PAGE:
How does population health succeed?
Obviously, this is not a question you can answer in a couple of sentences. It’s complex and there are numerous factors that attribute to the success of true population health, with multiple types of provider and/or payer organizations coordinating care for a segment of patients across a community.
Naturally, we at Healthcare Informatics often focus on the informatics side of the equation. Indeed, without investment in health information technology (HIT), even the most well equipped healthcare organizations will fail when trying to undergo widespread care management. As my editor-in-chief, Mark Hagland, wrote in his own blog, last month, this means “business intelligence/analytics, data warehousing, dashboarding/performance metrics,” and much more. This is impressive technology that can track regulatory measures, help maximize reimbursement, and more importantly, improve care outcomes, all through basic platforms and applications.
Yet as this year’s Healthcare Informatics Innovator Awards Program reveals, successful population health relies on more than just the implementation of advanced clinical information systems. Take, for instance, the Brooklyn Health Home. Led by a 706-bed academic medical center, the Brooklyn, NY-based Maimonides Medical Center, the health home is a consortium of approximately 50 medical, mental health, and social service organizations, payers, and a labor union, which have come together to create a “mental health home” for the seriously mentally ill (SMI) patient population in the area.
Maimonides/Brooklyn Health Home tied for second place in the Innovator Awards Program. I had the privilege of going to Maimonides, interviewing the team leaders of the health home project, and getting an idea of how they’re attempting to coordinate care for one of the healthcare industry’s notoriously toughest patient populations. After all, as the folks at Brooklyn Health Home told me, SMI patients die on average 25 years younger than the general population, usually have co-morbities, and don’t even always have a primary care physician.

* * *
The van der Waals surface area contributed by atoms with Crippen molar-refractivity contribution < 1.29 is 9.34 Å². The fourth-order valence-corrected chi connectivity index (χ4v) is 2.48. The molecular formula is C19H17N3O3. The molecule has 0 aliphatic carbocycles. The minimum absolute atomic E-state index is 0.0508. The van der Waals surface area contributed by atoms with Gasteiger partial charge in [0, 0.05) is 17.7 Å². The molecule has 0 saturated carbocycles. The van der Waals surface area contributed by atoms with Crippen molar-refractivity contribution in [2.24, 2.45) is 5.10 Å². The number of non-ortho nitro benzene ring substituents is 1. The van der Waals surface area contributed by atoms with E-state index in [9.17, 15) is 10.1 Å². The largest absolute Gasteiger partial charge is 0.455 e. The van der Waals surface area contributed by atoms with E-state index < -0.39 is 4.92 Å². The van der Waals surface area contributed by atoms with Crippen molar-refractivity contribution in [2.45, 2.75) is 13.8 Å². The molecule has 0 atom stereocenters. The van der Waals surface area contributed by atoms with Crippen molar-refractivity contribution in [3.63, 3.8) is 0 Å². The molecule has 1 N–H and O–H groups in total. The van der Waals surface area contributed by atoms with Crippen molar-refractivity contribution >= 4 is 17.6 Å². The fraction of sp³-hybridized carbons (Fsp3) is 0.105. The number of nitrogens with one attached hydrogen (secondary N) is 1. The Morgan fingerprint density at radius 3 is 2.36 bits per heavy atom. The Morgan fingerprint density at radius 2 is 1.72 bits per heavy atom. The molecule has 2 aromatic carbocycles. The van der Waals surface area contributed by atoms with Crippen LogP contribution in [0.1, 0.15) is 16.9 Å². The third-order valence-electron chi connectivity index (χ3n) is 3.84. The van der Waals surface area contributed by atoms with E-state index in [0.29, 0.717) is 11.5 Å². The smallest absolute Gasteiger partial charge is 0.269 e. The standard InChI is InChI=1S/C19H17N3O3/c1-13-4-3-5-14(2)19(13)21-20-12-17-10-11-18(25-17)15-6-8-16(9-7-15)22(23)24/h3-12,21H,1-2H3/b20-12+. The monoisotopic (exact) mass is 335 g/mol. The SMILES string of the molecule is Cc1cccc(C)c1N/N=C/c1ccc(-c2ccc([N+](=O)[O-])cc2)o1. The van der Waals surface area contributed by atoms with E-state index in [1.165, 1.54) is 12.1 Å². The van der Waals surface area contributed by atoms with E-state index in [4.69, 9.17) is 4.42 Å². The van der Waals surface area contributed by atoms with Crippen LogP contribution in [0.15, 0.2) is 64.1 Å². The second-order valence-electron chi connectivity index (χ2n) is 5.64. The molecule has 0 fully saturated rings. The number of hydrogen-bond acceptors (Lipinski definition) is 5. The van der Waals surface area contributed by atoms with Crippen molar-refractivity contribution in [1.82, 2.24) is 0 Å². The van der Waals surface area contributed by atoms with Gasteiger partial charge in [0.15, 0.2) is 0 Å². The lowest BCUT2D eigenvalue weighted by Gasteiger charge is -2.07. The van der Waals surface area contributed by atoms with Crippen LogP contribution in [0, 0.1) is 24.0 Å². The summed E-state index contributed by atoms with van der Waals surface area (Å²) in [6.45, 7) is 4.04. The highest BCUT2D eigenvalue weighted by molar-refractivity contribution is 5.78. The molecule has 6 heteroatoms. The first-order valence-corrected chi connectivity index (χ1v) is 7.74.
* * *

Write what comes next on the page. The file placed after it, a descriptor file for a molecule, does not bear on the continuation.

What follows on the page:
One of the continuing elements of success within the Brooklyn Health Home are the care managers, the several hundred people who assess the needs of the SMI patients and connect them with services to address their medical, behavioral health, and social service needs. The care manager is described as the hub for all of the providers, monitoring and sharing electronic alerts of patient events and community wide patent clinical information. They’re linking and serving the providers on behalf of the patients.
As Madeline Rivera, R.N., chief of clinical integration at Brooklyn Health Home, said to me, “They are very much the boots on the ground.”
This role, the care manager, is a recurring theme when you look at successful population health management projects. Just look at our winning team in the Healthcare Informatics Innovator Awards Program: Catholic Medical Partners (CMP), a network of more than 900 independent primary care physicians, pediatricians and specialists, along with hospital partners at Catholic Health System in Buffalo and Mount St. Mary’s Hospital in Lewiston, N.Y.
CMP, profiled by my colleague Rajiv Leventhal, has implemented effective population health management, and it has done so by training and embedding more than 200 care coordinators, which in this case are nurses. The care coordinators at CMP, like the care managers at Brooklyn Health Home, are involved on the ground level work. In this case, they use electronic medical record (EMR) quality reports to target their interventions to their patients that need the most assistance.
I just spoke today with folks at Qsource, a Memphis-based nonprofit, healthcare quality improvement and information technology consultancy, which was tasked with generating widespread adoption of Direct in Tennessee. When they spoke of how they were able to get 4,000 providers signed on with Direct, the leaders of the project at Qsource and Tennessee Regional Extension Center (tnREC) gave a lot of credit to the “HIT Specialists.” They told me how these folks work in the community, educating providers, and getting them to sign up.
Sound somewhat familiar?
When describing what makes a care manager, Rivera said the role can vary depending on the organization they’re serving. She meant within the Brooklyn Health Home, but might as well have been talking about the industry at large. Whether they’re nurses, community leaders, or social workers, are called care managers or care coordinators, they’re the ones educating, connecting, addressing issues, intervening, and making a difference.
Let’s give them some credit.
We’ll be honoring Brooklyn Health Home, CMP, and other Innovator Award winners at the 2014 HIMSS Conference in Orlando at an event on Monday Feb. 24 at 6:30. Click here to register.
Thoughts? Feel free to write something in the comments below or tweet me at @HCI_GPerna.